Arnis stated the decision of the stakeholders is that they would have to come back because the IGA states it has to be approved by the County and the City. He suggested having a public hearing.


Green suggested having the agreement signed. He wanted to take care of the issues today, but keeping an eye to the future about what Dwyer said on the level of sensitivity as it relates to the homeowners and the other property owners. He thought that was the message that should be conveyed. He said the County would retain the level of process. He didn’t want the project stopped.






A. Approval of Minutes: None.


B. Public Works


1) ORDER 03-2-19-1/In the Matter of Releasing, Dedicating, and Accepting Parcel "B" Irvington Place, Book 57, Page 18, a Parcel of County Owned Real Estate, as a Public Road. (17-04-02) (Argon Avenue).


2) ORDER 03-2-19-2/In the Matter of Entering into a Revenue Agreement with the City of Springfield for Guardrail Installation on 48th Street in the Estimated Amount of $60,000.




MOTION: to approve the Consent Calendar.




VOTE: 4-0.




a. ORDER 03-2-19-3/In the Matter of Accepting the 2003-05 Implementation Plan for Alcohol and Drug Prevention Services.


C.A. Baskerville, Human Services, reported she began holding community. forums last fall and they held one for alcohol and drug services in November. She noted there was a shift in the way they could use the funding. She added the overall dollars had not changed, but the way in which they could use them did. She stated they divided the funding into two categories: baseline and targeted funding. She said in the past years, they were able to use all of their funding in whichever way the community and data supported it. She noted this biennium the baseline funding was up to $150,000 and they could use those funds in any prevention category they wanted. She added that anything above $150,000 needed to go toward targeted or indicated prevention. She said they had to make sure what they proposed in the plan supported that effort. She added they needed to support a county prevention coordinator position that was a new mandate.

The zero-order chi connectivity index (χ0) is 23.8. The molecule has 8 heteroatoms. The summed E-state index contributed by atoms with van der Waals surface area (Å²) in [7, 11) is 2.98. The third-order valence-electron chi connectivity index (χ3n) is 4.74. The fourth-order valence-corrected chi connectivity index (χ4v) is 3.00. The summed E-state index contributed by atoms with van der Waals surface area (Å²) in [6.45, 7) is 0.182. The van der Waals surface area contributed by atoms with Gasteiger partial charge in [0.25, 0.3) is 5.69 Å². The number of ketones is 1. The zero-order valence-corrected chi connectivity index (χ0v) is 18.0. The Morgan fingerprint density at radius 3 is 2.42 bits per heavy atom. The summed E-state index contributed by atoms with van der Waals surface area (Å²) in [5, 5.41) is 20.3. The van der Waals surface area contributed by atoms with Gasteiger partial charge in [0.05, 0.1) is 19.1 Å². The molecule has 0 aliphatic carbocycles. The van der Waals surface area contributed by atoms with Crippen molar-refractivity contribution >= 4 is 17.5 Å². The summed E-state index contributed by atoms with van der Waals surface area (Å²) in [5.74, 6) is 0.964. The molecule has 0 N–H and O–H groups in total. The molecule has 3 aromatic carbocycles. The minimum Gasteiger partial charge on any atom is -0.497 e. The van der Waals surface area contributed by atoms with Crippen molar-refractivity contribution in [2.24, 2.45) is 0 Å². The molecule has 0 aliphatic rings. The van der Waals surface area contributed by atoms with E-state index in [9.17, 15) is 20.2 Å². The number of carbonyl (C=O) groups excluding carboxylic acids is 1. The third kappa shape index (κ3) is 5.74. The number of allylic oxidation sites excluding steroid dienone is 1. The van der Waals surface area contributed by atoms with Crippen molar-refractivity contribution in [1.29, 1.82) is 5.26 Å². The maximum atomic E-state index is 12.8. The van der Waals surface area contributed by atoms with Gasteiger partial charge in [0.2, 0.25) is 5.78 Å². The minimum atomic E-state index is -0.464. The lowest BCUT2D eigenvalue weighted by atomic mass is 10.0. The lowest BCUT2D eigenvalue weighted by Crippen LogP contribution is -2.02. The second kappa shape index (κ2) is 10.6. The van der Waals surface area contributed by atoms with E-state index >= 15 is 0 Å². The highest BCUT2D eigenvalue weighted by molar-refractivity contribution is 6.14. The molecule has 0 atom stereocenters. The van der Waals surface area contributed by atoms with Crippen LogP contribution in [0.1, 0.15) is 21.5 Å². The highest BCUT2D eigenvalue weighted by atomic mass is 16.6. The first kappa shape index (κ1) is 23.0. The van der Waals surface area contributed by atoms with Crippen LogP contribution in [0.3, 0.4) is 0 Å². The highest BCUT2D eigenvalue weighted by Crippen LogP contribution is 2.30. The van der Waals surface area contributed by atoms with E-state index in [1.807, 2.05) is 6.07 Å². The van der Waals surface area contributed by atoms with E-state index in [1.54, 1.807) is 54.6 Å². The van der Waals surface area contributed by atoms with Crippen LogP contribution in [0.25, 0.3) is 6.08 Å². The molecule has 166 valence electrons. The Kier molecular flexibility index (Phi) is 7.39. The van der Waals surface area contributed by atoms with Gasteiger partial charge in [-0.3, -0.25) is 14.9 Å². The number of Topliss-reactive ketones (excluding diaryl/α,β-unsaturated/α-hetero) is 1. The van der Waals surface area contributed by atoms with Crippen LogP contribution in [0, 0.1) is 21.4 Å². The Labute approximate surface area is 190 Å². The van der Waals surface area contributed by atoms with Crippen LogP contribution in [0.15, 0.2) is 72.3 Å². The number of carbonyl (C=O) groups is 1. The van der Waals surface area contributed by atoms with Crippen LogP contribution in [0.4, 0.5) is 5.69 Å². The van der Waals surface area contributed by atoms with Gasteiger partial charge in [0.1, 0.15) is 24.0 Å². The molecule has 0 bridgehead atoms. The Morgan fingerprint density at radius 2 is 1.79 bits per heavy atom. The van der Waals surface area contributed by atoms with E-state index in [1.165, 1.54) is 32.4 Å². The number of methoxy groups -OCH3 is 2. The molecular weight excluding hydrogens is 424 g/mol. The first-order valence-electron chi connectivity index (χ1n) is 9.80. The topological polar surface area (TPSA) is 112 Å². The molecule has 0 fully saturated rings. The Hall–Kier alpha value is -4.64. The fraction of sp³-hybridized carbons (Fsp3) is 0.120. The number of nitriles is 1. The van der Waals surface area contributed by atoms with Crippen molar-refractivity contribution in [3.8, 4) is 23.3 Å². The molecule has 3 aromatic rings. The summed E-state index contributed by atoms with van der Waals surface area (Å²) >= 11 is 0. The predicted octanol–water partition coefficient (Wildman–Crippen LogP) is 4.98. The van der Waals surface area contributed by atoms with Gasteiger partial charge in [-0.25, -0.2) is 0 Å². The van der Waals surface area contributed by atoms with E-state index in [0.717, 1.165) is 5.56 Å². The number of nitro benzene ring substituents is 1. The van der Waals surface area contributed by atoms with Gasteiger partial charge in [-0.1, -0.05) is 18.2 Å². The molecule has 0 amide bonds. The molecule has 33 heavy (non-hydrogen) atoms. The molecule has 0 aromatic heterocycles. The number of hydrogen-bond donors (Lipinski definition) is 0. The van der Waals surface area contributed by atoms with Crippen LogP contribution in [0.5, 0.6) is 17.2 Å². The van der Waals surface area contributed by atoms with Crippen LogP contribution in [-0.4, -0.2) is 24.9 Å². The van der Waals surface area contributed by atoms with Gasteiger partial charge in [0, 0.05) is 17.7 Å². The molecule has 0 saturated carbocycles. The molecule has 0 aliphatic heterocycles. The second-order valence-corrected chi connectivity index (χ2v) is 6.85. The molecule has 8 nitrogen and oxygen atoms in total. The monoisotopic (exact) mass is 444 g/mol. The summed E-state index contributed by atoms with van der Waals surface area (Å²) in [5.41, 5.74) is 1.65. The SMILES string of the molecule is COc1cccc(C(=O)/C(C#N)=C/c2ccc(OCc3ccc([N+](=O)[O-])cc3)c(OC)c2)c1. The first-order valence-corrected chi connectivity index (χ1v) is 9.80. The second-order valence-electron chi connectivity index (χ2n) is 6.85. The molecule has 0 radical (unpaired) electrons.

Baskerville noted there was a significant amount of cuts that alcohol treatment received over the last biennium that alcohol affects. She noted the baseline proposal was up to $150,000. She said their proposal within those funds category would be to continue to support community based coalitions.